Vishing attacks are on the rise, according to federal officials, and can cause real harm to people and businesses. This article from your team at Rush Tech Support is sharing the latest and offers some tips.
Vishing attacks are related to phishing scam attacks and try to dupe people into turning over personal information through a fake, but realistic sounding and looking phone call. The V in vishing attacks stands for “voice” as in somebody or a robotic voice calling you.
How do vishing attacks work?
Vishing attacks often spoof phone numbers which means the calls show up with a legit-looking phone number. For example, our marketing team once received a phone call apparently from the court in Chicago, claiming there was an open claim. The call came after-hours and displayed the actual phone number of the court.
Even calling the number back got us to the actual courthouse and its voice message – after all it was after 5. The numbers in vishing attacks look real, but the callers aren’t. They are scammers. Since it’s after-hours, you can’t even verify right then whether or not you actually have to address something. The scammers of course build on that urgency and potential fear. Next, they usually ask you for some type of personal information.
[Tweet “Vishing attacks try to look real so you reveal personal information over the phone.”]
The same setup is now trending up with so many people working remotely due to the COVID-19 pandemic, according to federal officials. Even the recent Twitter hack which prompted Twitter to restrict some accounts for a few hours was perpetrated via vishing tactics.
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How are these attacks happening to remote workers?
With more remote workers there’s been an increase in VPN use for businesses and now an increase in vishing. Once scammers were able to grab employee credentials they:
“… mined the victim company databases for their customers’ personal information to leverage in other attacks. The monetizing method varied depending on the company but was highly aggressive with a tight timeline between the initial breach and the disruptive cashout scheme.”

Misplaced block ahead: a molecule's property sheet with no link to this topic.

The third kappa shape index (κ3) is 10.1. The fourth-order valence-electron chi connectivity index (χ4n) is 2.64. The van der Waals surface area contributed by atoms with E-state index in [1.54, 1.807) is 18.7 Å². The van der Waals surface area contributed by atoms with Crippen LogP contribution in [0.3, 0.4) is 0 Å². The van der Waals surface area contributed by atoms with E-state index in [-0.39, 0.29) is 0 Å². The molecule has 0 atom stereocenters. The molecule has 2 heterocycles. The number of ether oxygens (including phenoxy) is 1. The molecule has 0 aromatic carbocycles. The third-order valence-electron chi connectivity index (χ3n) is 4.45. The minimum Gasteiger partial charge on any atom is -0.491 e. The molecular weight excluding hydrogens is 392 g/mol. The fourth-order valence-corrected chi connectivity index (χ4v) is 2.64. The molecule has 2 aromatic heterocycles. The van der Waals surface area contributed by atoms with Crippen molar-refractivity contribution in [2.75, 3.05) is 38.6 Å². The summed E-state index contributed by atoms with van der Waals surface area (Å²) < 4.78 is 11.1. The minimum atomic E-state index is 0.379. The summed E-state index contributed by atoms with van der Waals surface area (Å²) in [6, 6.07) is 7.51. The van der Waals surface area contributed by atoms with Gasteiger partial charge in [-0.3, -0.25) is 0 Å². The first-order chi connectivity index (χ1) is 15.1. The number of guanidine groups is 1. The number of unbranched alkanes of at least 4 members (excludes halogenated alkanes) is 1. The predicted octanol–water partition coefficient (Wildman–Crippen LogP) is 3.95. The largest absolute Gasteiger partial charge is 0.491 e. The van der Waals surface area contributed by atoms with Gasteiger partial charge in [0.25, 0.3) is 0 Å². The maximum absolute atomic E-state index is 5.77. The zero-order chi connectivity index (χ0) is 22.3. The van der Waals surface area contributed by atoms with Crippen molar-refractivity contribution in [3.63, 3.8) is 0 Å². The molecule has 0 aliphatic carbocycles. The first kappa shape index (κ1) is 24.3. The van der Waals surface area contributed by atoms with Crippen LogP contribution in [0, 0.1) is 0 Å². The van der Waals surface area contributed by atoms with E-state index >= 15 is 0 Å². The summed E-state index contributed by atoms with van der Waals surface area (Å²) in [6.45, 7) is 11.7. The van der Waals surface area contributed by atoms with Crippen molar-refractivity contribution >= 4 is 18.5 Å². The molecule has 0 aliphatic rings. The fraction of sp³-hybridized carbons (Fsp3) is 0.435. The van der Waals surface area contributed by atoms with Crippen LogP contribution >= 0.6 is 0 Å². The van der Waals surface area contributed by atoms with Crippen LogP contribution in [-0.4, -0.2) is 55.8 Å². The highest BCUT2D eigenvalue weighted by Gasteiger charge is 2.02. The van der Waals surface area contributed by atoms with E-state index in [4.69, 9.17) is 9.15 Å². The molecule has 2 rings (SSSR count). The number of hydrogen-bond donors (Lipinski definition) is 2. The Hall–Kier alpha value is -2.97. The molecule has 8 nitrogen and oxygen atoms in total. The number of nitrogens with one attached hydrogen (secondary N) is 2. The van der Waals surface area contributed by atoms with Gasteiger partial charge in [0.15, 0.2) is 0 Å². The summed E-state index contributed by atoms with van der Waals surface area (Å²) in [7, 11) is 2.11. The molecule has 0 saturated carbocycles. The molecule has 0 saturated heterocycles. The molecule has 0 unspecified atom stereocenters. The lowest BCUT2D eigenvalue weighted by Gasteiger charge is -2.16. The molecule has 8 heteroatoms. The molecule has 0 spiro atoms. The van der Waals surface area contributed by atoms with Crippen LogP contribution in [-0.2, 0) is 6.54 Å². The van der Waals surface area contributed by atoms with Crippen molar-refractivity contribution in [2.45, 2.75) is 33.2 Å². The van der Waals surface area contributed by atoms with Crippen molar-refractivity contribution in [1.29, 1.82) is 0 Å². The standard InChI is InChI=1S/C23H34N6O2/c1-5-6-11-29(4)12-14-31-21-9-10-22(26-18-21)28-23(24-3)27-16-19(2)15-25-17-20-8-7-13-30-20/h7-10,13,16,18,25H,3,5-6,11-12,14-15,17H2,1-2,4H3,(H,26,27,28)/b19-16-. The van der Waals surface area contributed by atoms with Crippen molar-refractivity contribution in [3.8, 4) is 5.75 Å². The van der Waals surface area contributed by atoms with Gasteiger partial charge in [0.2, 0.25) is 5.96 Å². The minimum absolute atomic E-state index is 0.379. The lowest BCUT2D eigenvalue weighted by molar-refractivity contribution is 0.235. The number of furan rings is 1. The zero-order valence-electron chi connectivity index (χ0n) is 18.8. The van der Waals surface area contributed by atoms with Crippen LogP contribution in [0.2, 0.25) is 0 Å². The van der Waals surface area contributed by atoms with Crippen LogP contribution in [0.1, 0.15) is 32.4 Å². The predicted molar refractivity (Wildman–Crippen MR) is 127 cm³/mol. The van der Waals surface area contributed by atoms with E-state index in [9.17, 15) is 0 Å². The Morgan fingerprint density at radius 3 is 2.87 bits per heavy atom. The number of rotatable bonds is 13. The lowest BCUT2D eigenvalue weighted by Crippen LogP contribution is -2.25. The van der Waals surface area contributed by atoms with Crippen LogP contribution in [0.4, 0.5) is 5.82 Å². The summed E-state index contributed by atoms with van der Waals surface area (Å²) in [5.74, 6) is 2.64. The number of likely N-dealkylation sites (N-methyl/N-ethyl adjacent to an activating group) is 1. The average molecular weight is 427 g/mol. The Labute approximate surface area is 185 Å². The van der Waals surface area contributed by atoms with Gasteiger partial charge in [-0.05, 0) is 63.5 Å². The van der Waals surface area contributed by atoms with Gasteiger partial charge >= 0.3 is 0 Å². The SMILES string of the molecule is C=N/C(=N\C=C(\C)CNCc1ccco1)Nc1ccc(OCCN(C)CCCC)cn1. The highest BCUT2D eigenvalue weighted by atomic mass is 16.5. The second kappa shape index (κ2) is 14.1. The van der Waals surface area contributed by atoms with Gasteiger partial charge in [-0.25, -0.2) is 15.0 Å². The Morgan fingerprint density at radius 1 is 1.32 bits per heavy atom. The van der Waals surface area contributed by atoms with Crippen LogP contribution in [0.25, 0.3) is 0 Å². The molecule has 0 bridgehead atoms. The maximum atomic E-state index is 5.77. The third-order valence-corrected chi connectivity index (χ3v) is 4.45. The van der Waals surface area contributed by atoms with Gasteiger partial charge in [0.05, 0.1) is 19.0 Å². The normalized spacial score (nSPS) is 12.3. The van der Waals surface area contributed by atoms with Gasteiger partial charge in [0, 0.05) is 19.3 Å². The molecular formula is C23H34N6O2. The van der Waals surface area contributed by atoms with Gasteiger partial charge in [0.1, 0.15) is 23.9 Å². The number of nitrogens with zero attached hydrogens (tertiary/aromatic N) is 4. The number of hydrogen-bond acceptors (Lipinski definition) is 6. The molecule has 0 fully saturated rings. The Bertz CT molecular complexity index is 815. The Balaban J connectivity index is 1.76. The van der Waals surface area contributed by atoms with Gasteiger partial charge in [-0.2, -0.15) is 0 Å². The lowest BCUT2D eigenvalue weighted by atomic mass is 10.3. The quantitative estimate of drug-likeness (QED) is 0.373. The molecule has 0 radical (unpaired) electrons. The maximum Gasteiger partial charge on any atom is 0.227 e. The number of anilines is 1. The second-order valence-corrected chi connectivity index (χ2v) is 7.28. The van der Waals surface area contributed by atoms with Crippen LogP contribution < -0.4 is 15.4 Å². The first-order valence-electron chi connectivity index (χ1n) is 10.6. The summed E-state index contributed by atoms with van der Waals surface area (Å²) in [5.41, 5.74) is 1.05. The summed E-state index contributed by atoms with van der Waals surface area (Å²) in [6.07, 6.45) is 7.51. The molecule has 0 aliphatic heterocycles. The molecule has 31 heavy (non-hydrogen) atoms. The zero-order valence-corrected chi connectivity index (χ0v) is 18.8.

But how did they get those credentials to begin with? The reported methodology is quite elaborate. According to officials:
“The initial steps of this vishing campaign followed a common thread. Actors registered domains and created phishing pages duplicating a company’s internal VPN login page, also capturing two-factor
authentication (2FA) or one-time passwords (OTP). Actors also obtained Secure Sockets Layer (SSL) certificates for the domains they registered and used a variety of domain naming schemes.”
“Actors then compiled dossiers on the employees at the specific companies using mass scraping of public profiles on social media platforms, recruiter and marketing tools, publicly available background.”
“Actors first began using unattributed Voice over Internet Protocol (VoIP) numbers to call targeted employees on their personal cellphones, and later began incorporating spoofed numbers of other
offices and employees in the victim company. The actors used social engineering techniques and, in some cases, posed as members of the victim company’s IT help desk, using their knowledge of the
employee’s personally identifiable information—including name, position, duration at company, and home address—to gain the trust of the targeted employee. The actors then convinced the targeted
employee that a new VPN link would be sent and required their login, including any 2FA or OTP. The actor logged the information provided by the employee and used it in real-time to gain access to
corporate tools using the employee’s account.”
Some employees would then approve the two-factor authentication request, which allowed scammers to get in.
[Tweet “2FA will only work if you don’t give your code to scammers!”]
How to prevent vishing attacks?
The federal officials are offering the following tips and practices:
- Restrict VPN connections to managed devices only. Use mechanisms like hardware checks
or installed certificates. User input alone should not be enough to access the corporate VPN.
- Restrict VPN access hours, where applicable, to mitigate access outside of allowed times.
- Employ domain monitoring to track the creation of, or changes to, corporate, brand-name
- Actively scan and monitor web applications for unauthorized access, modification, and
- Employ the principle of least privilege and implement software restriction policies or other
controls; monitor authorized user accesses and usage.
- Consider using a formalized authentication process for employee-to-employee
communications made over the public telephone network where a second factor is used to
authenticate the phone call before sensitive information can be discussed.
- Improve 2FA and OTP messaging to reduce confusion about employee authentication
How common are these attacks?
They are common and are trending up. In the 2019 internet crimes report which we covered here, vishing attacks are listed in the most common internet crimes category along with phishing. In 2019, there were over 114,000 victims.
But there are ways to not fall victim. Practice good information technology security and be wary of unsolicited phone calls. Don’t give out personal information, limit what you post on social media.